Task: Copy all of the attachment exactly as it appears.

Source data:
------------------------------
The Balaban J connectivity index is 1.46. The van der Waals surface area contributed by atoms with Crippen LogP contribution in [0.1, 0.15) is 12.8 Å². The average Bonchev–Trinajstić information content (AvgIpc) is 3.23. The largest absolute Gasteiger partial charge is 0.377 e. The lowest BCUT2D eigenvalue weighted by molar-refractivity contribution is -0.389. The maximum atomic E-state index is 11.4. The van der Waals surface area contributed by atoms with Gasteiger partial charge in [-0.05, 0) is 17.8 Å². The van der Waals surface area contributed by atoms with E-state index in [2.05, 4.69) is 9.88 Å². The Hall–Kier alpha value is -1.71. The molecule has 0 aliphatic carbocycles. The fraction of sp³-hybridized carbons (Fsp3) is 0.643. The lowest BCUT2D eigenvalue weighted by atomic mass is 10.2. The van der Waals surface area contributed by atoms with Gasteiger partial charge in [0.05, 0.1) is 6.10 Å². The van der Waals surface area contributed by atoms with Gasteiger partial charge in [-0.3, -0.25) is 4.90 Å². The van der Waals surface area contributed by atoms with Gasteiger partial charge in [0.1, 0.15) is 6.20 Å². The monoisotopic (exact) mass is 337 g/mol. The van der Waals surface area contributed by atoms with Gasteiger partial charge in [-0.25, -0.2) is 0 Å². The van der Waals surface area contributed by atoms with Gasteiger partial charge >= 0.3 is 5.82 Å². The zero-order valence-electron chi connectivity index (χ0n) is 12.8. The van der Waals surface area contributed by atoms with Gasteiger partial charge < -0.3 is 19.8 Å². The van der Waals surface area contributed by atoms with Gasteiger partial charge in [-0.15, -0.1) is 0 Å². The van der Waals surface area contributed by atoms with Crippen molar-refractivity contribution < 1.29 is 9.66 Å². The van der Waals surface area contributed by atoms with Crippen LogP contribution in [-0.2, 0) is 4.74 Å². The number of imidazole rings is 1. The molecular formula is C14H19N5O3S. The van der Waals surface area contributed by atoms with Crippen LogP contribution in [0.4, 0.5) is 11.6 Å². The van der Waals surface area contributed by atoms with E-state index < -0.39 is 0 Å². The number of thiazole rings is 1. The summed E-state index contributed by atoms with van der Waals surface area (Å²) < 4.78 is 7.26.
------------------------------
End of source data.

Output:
The Balaban J connectivity index is 1.46. The van der Waals surface area contributed by atoms with Crippen LogP contribution in [0.1, 0.15) is 12.8 Å². The average Bonchev–Trinajstić information content (AvgIpc) is 3.23. The largest absolute Gasteiger partial charge is 0.377 e. The lowest BCUT2D eigenvalue weighted by molar-refractivity contribution is -0.389. The maximum atomic E-state index is 11.4. The van der Waals surface area contributed by atoms with Gasteiger partial charge in [-0.05, 0) is 17.8 Å². The van der Waals surface area contributed by atoms with E-state index in [2.05, 4.69) is 9.88 Å². The Hall–Kier alpha value is -1.71. The molecule has 0 aliphatic carbocycles. The fraction of sp³-hybridized carbons (Fsp3) is 0.643. The lowest BCUT2D eigenvalue weighted by atomic mass is 10.2. The van der Waals surface area contributed by atoms with Gasteiger partial charge in [0.05, 0.1) is 6.10 Å². The van der Waals surface area contributed by atoms with Gasteiger partial charge in [-0.3, -0.25) is 4.90 Å². The van der Waals surface area contributed by atoms with Gasteiger partial charge in [0.1, 0.15) is 6.20 Å². The monoisotopic (exact) mass is 337 g/mol. The van der Waals surface area contributed by atoms with Gasteiger partial charge in [-0.25, -0.2) is 0 Å². The van der Waals surface area contributed by atoms with Gasteiger partial charge >= 0.3 is 5.82 Å². The zero-order valence-electron chi connectivity index (χ0n) is 12.8. The van der Waals surface area contributed by atoms with Gasteiger partial charge < -0.3 is 19.8 Å². The van der Waals surface area contributed by atoms with Gasteiger partial charge in [-0.15, -0.1) is 0 Å². The van der Waals surface area contributed by atoms with Crippen molar-refractivity contribution < 1.29 is 9.66 Å². The van der Waals surface area contributed by atoms with Crippen LogP contribution in [-0.2, 0) is 4.74 Å². The number of imidazole rings is 1. The molecular formula is C14H19N5O3S. The van der Waals surface area contributed by atoms with Crippen LogP contribution in [0.4, 0.5) is 11.6 Å². The van der Waals surface area contributed by atoms with E-state index < -0.39 is 0 Å². The number of thiazole rings is 1. The summed E-state index contributed by atoms with van der Waals surface area (Å²) < 4.78 is 7.26.